If I timed it just right, I could make every light between my house and the television station without stopping. Even though my well-thought-out and well-practiced traffic maneuvering got me to work a few hours early, it didn’t matter; it was totally worth it just to avoid the relentless Texas Summer heat. Besides…

My faded purple car, which my friends aptly nicknamed “The Desert Rose,”didn’t have air conditioning. Matter-of-fact, you didn’t even need a key to start the thing. It was a hand-me-down from my parents’ ranch in Santa Fe and they rigged all their vehicles so they could move them between barns with ease.

The back windshield of the car was the real highlight, though. It was a graveyard of unidentifiably dead, dried-out bugs. I tried to clean them out, but somehow they managed to fall between the separation of the glass and the shelf behind the back seat of the car. It looked like a full-on moth menagerie; which would have been great if I was an aspiring actor trying out for a remake of “Silence Of The Lambs,” but I was a young, hungry reporter who’d just landed her first job in the Lone Star State and well…

Looks and image mattered and if I didn’t time my work drive just right, I’d be stuck at a stop light, sweating bullets in one of only two suits that I owned, with all of my inherited dead bugs on display. It also meant I’d have to suffer through my 14 hour, minimum wage shift: damp, stinky and completely self conscious. Usually, I’d be game, but the week before, I got a rude ‘welcome to television’ awakening.

I was at a press conference, when a reporter from a competing station came up to me and said: “Wow, you look miserable in that wool suit. You realize it is June, don’t you?” I was so innocent and new to the business that I was actually flabbergasted by her comment and for the life of me, I couldn’t come up with a witty response.

?As sweat beaded, no piled, onto my upper lip, I stared at her with my best “Mean Girls look,” and quipped: “It’s my first reporting job. I only had money to buy two suits: wool and linen. What do you want from me?” She made some gesture with her hand and laughed out loud. When I looked at her, puzzled, she replied: “It’s the smallest violin in the world playing ‘My Heart Bleeds for You.'” It was the first time I’d ever heard that saying and I had to admit, it was a good one.

That same night, I timed out three possible routes to get me to work as sweatlessly as possible. I settled on the one, if timed right, had no stops. Don’t get me wrong, I would still sweat like a banshee in heat, but at least I was making an effort and that made me feel better. I had lied anyway…

The second suit wasn’t really linen. I just said that because I was embarrassed. It was wool, too, but more of a blended version. I bought both ensembles because they were pretty and more importantly, they were on sale. I thought they’d tide me over and be more than adequate for my first few months on the job or at least, until I could save up some money to add to my wardrobe.

The Texas Summer months were hard on me, but I think more so, it was the job. I was a small town reporter trying to find my voice (my writing style and on-air cadence/delivery) without being nervous. I worked tirelessly, around the clock. I picked up as many extra shifts as possible and I even volunteered for stories that no one else wanted.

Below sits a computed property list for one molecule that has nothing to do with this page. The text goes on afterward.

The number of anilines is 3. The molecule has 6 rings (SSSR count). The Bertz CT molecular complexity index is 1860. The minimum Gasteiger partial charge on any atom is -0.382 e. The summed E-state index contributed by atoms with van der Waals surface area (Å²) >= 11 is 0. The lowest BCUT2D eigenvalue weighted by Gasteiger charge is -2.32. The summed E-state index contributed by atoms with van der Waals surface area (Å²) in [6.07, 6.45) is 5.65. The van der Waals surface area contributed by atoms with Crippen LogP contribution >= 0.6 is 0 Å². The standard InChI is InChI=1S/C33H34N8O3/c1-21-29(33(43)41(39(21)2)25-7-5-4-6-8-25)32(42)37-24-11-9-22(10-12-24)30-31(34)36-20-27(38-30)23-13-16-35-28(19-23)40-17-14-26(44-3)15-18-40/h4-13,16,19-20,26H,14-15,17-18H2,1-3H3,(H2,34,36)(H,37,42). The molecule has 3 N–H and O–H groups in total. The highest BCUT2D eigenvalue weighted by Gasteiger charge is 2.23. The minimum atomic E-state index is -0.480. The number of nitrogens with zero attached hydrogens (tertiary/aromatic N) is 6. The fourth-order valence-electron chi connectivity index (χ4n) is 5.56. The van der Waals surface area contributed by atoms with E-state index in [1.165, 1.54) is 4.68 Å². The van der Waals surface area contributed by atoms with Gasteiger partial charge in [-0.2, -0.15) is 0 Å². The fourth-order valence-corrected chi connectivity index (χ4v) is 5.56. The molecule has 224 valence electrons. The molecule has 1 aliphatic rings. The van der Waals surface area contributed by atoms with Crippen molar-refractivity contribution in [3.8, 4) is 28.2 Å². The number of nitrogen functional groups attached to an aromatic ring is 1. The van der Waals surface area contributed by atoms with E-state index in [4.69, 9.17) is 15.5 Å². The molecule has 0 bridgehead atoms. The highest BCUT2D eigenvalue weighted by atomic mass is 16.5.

For almost a year, I literally ran around the High Plains of Texas reporting on brush fires, tornadoes and the politics of our local school board; all while wearing itchy, non breathable, unforgiving wool. After wiping out the armpits of my suit each night, I would dine on crock-pot creations and fall asleep in my ratty, studio apartment.

Despite the constant light-hearted teasing from my colleagues in the newsroom (about my lack of wardrobe) and the weekly snarl-slash-verbal attacks from my arch nemesis (the “my heart bleeds for you,” reporter) at school board press conferences, I toughed it out. Mainly, because I didn’t have a choice. My paycheck was barely enough to cover my rent and my car insurance. I even struggled to buy groceries. Hence, the Slow Cooker. I was flat broke, but my luck was about to change.

After working an early morning shift one Saturday, I wandered into a health food store that was in a strip mall by my apartment. I knew I couldn’t afford anything, but I was feeling sorry for myself and I needed to soak up some free air conditioning. After I cooled off, I decided to splurge on a Blue Sky soda and an expensive bag of gourmet nuts. My feast started as soon as I hit the exit door.

I stood on the side walk outside the strip mall and gulped, chewed, slurped and swallowed like I’d never eaten before. Just as I was about to finish, a man who was just a few yards away from me called out: “Hey, aren’t you the new reporter from KVII?” I wiped my mouth, turned to look at him and said: “Yes sir, I am.”

We politely introduced ourselves. He said he’d remember me anywhere because I was the only reporter who always wore the same thing. I smiled tersely. He handed me his card and said: “I own a clothing store a few blocks away. You should visit me.” I took the card and tucked it into the pocket of my worn-out suit and said: “Yeah, sure, sounds good.” As I turned to walk away, I thanked him for watching. Then, I went home and cried.

About a week later, I was in the newsroom when I got a phone call. I didn’t have a desk or an extension because I was a low man on the totem pole. So, it was a bit odd. Usually, I worked my own leads and pestered my own contacts to get stories. It was always me calling someone, not someone calling me.

“Sandoval! Hello, did you hear me? YOU HAVE A CALL!” The desk manager (a person who assigns stories) shrieked. I picked up the line immediately. “Sandoval here,” I said in my best reporter voice. It was the guy from the clothing store.